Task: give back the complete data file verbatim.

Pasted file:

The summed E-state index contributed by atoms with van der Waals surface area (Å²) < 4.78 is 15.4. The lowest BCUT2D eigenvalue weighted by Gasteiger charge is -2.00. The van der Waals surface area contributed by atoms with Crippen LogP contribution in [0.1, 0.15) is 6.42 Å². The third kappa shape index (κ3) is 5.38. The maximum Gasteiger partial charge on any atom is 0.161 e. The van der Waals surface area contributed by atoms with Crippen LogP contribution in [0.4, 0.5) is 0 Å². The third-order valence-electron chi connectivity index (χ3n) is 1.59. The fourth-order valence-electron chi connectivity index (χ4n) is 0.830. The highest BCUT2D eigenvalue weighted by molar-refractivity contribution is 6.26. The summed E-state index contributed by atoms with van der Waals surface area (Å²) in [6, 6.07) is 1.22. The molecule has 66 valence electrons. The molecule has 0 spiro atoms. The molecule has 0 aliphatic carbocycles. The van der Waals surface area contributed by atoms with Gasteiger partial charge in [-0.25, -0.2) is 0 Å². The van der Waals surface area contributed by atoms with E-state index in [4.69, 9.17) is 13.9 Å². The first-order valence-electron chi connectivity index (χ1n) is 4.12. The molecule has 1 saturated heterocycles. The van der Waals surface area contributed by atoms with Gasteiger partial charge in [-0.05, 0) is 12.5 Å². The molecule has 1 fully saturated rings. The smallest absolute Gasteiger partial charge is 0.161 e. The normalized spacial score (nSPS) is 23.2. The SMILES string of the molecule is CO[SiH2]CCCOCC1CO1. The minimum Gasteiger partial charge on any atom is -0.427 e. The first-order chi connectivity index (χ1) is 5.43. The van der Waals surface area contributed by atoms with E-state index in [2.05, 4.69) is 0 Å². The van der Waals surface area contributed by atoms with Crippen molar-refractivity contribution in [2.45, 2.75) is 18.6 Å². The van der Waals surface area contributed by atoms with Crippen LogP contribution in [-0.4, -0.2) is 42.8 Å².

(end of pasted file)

The summed E-state index contributed by atoms with van der Waals surface area (Å²) < 4.78 is 15.4. The lowest BCUT2D eigenvalue weighted by Gasteiger charge is -2.00. The van der Waals surface area contributed by atoms with Crippen LogP contribution in [0.1, 0.15) is 6.42 Å². The third kappa shape index (κ3) is 5.38. The maximum Gasteiger partial charge on any atom is 0.161 e. The van der Waals surface area contributed by atoms with Crippen LogP contribution in [0.4, 0.5) is 0 Å². The third-order valence-electron chi connectivity index (χ3n) is 1.59. The fourth-order valence-electron chi connectivity index (χ4n) is 0.830. The highest BCUT2D eigenvalue weighted by molar-refractivity contribution is 6.26. The summed E-state index contributed by atoms with van der Waals surface area (Å²) in [6, 6.07) is 1.22. The molecule has 66 valence electrons. The molecule has 0 spiro atoms. The molecule has 0 aliphatic carbocycles. The van der Waals surface area contributed by atoms with Gasteiger partial charge in [-0.25, -0.2) is 0 Å². The van der Waals surface area contributed by atoms with E-state index in [4.69, 9.17) is 13.9 Å². The first-order valence-electron chi connectivity index (χ1n) is 4.12. The molecule has 1 saturated heterocycles. The van der Waals surface area contributed by atoms with Gasteiger partial charge in [-0.05, 0) is 12.5 Å². The molecule has 1 fully saturated rings. The smallest absolute Gasteiger partial charge is 0.161 e. The normalized spacial score (nSPS) is 23.2. The SMILES string of the molecule is CO[SiH2]CCCOCC1CO1. The minimum Gasteiger partial charge on any atom is -0.427 e. The first-order chi connectivity index (χ1) is 5.43. The van der Waals surface area contributed by atoms with E-state index in [2.05, 4.69) is 0 Å². The van der Waals surface area contributed by atoms with Crippen molar-refractivity contribution in [2.45, 2.75) is 18.6 Å². The van der Waals surface area contributed by atoms with Crippen LogP contribution in [-0.4, -0.2) is 42.8 Å².